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UK climate protesters restart traffic-blocking tactics

US Rep. Ilhan Omar (D-MN) (L) talks with Speaker of the House Nancy Pelosi (D-CA) during a rally with fellow Democrats before voting on H.R. 1, or the People Act, on the East Steps of the US Capitol on March 08, 2019 in Washington, DC. (AFP photo)
Police officers speak to an Insulate Britain climate activist blocking a street in central London calling for the UK government to fund the insulation of Britain's homes on October 25, 2021. (Photo by AFP)

Insulate Britain, a new group whose campaigners have repeatedly blocked roads and motorways in and around the capital, targeted three locations including the Canary Wharf and City of London financial districts.

The activists, who want the government to insulate all British homes starting with social housing, began their disruptive demonstrations last month but temporarily suspended them in mid-October to give themselves and the public "a break".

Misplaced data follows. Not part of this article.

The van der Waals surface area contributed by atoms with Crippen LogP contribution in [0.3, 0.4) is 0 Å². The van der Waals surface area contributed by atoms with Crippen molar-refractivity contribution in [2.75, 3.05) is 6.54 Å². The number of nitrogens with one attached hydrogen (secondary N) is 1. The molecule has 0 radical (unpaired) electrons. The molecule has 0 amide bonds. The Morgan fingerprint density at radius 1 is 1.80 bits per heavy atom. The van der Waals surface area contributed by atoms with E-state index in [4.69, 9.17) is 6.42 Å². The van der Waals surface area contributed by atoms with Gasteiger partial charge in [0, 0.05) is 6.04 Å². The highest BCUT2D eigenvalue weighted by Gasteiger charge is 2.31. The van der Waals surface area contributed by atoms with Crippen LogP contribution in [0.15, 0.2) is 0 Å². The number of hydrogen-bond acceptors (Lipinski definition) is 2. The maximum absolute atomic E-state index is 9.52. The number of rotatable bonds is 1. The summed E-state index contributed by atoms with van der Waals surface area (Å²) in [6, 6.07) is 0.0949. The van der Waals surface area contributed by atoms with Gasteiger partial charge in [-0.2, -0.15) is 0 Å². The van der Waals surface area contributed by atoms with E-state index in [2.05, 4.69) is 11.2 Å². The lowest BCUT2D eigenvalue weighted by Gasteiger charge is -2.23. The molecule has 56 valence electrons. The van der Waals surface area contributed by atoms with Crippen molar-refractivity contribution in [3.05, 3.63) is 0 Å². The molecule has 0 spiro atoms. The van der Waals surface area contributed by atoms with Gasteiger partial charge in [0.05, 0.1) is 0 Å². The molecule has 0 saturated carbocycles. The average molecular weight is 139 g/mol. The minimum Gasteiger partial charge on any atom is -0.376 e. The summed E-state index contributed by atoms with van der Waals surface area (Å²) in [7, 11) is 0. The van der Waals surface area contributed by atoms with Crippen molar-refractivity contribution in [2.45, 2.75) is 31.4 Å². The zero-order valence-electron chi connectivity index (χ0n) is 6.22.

The restart of their protests, which have infuriated drivers and led to some confrontations, comes as the UK prepares to host the UN COP26 climate summit in the Scottish city Glasgow later this week.

"3 locations across the city of London are currently blocked by #InsulateBritain," the group said on Twitter.

"We demand a meaningful statement that the government shall insulate the UK housing stock," it added.

"Why should we wait until millions have lost their homes, are fighting for water or starving to death?"

Climate activists from Insulate Britain are pulled from the street during a demonstration in central London. (AFP photo)

Police, which responded to Monday's renewed protests, have arrested hundreds of Insulate Britain activists -- with some people detained several times -- since they began the demonstrations on September 13.

The government has meanwhile secured court injunctions leaving activists facing court summons and possible imprisonment or an unlimited fine if they block some motorways.

But the group, which has demanded ministers produce within four months a legally-binding and funded national plan to retrofit all homes by 2030, has vowed to continue its campaign.

The government last week outlined more detailed plans to reach net-zero carbon emissions by 2050, but was accused by climate campaigners of lacking the necessary ambition in many areas -- including home insulation.

(Source: AFP)


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